And I do see how it limits pilots and vehicles, and with you having something like 40% in vehicles I can see why you don’t like it. Personally, as someone who prefers to play mostly as infantry and take others on an equal footing, I don’t mind it when a little fog rolls in - but that’s just preferences rather than the objectivity of variety.

    From the perspective of a Conquest player, the variety it introduces is that it encourages players to use other classes or other weapons in their chosen class and thus alters the team mix or weapons in play. For example, Galicia Conquest in fog makes Assault weapons more common and more effective across a wider area of the map. It encourages Scouts to get closer to the objectives and contribute more (mini map spotting really key).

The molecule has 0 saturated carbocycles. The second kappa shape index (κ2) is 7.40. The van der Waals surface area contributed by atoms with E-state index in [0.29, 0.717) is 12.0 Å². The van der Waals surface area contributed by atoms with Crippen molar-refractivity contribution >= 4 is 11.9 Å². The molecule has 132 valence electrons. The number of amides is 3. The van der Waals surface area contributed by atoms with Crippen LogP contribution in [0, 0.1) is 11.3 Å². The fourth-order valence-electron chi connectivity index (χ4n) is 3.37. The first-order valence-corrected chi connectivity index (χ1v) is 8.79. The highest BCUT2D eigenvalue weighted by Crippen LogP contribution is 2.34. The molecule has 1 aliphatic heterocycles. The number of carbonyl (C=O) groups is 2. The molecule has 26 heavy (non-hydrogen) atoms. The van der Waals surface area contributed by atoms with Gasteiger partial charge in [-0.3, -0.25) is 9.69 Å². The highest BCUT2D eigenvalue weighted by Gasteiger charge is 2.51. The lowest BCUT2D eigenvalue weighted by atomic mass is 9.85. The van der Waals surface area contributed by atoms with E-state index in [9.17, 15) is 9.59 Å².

It introduces new routes around each map for each of those classes, meaning the maps play out differently. Using Galicia Conquest as an example, Scouts camping in the houses have a much harder time which makes movement more free across the map for all classes.

    It encourages players to get closer to objectives (meaning player density is varied). PTFO Scouts are rewarded more than the campy kind for example.

    And it means a map dominated by planes or vehicles is perhaps less so for a period. Artillery trucks are more exposed and at greater risk of being flanked etc. But I do accept that pilots have a much harder time of things. That is variety for them and everyone else. The attack plane on Galicia no longer has as much free reign (no one can sit on AA’s for long without being Sniped). That’s probably welcome variety for the other 60 non-pilots in the server.
  • disposalist